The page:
Three Parts of a Behavioral Objective
In an oral presentation,
the student will paraphrase Dr. Martin Luther Kings's I Have a Dream address,
mentioning at least 3 of the 5 major points discussed in class.
Eisner proposes that not all instructional objectives should focus on outcome; some should focus on the learning process itself (expressive objectives).
b. Students will use multiplication in
Gronlund proposes starting with a general statement and providing specific examples of topics to be covered or behaviors to be observed (a deductive approach).
Create a basic document in a spreadsheet.
Examples of general/specific objectives
Examples of general/specific objectives (affective):
Examples of General Objectives
Write an essay.
Apply systematic strategies to monitor and improve personal health.
Set up and operate graphics design equipment.
Apply principles of radiation safety and protection.
Process appointments in a timely and accurate manner.
Develop a basic database using a database application.
Translating goals and intentions into instructional objectives stated in terms of student learning outcomes
Topic vs. student learning outcome.
Describe student’s learning behavior rather than teacher’s teaching behavior.
#1 = the learning process rather than the learning outcome (knows, develops skills in, acquires, understands, learns). Another pitfall includes describing the learning activity: create a diorama; read seven journal articles, etc.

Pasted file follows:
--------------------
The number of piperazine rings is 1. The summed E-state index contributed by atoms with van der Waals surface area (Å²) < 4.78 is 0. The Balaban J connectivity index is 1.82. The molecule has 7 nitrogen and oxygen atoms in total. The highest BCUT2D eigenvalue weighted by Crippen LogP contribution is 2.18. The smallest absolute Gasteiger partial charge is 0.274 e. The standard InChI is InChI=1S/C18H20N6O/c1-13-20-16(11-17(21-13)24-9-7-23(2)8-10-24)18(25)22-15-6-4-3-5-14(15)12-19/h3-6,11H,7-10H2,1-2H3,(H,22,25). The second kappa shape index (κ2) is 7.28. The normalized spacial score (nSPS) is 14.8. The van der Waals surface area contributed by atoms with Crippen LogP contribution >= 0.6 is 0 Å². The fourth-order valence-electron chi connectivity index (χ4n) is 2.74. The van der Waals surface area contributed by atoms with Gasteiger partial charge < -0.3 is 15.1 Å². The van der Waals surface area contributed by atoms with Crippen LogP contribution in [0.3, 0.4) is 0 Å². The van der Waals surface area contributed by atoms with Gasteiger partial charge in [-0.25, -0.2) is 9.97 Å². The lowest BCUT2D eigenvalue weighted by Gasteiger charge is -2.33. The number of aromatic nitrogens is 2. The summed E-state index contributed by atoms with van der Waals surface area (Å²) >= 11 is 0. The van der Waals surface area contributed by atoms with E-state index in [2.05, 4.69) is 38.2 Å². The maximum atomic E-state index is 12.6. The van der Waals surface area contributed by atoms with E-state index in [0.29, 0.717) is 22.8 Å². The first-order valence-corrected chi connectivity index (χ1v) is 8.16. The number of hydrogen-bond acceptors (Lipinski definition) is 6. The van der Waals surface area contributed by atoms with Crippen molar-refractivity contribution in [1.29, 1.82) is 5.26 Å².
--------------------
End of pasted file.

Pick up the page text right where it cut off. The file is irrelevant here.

Explains the scientific method and applies it effectively.
“Explains and applies”---avoid more than one verb. Students may be able to do one but not the other, so is the objective met?
Students will evaluate [an Articles of Incorporation, a patient care plan, nuclear medicine image, essay].
Generic objectives can often guide the development of content-specific objectives.
-- Gronlund, 2004, p. 19
The nuclear medicine technologist provides patient care.
IF THESE WERE OVERALL PROGRAM GOALS, how can we describe expectations for students when they are beginning their program and starting to learn about patient care?
KNOWS BASIC TERMS COMPREHENDS CONCEPTS AND PRINCIPLES APPLIES PRINCIPLESINTERPRETS, EVALUATES
__ 1. Sands and prepares surface properly. (check, +/-)
4 3 2 1 a) Uses tools correctly for each task.
Selects appropriate equipment.
__Needs to be ___________________ Needs some help _____________selects proper
told what to use in selecting equipment independently
1 2 3 4 5
3 = always, 2 = sometimes, 1 = never
a) Pays attention when problems are explained.
Individual Student Inventory
Help college teachers become more aware of what they want to accomplish in individual courses and across programs.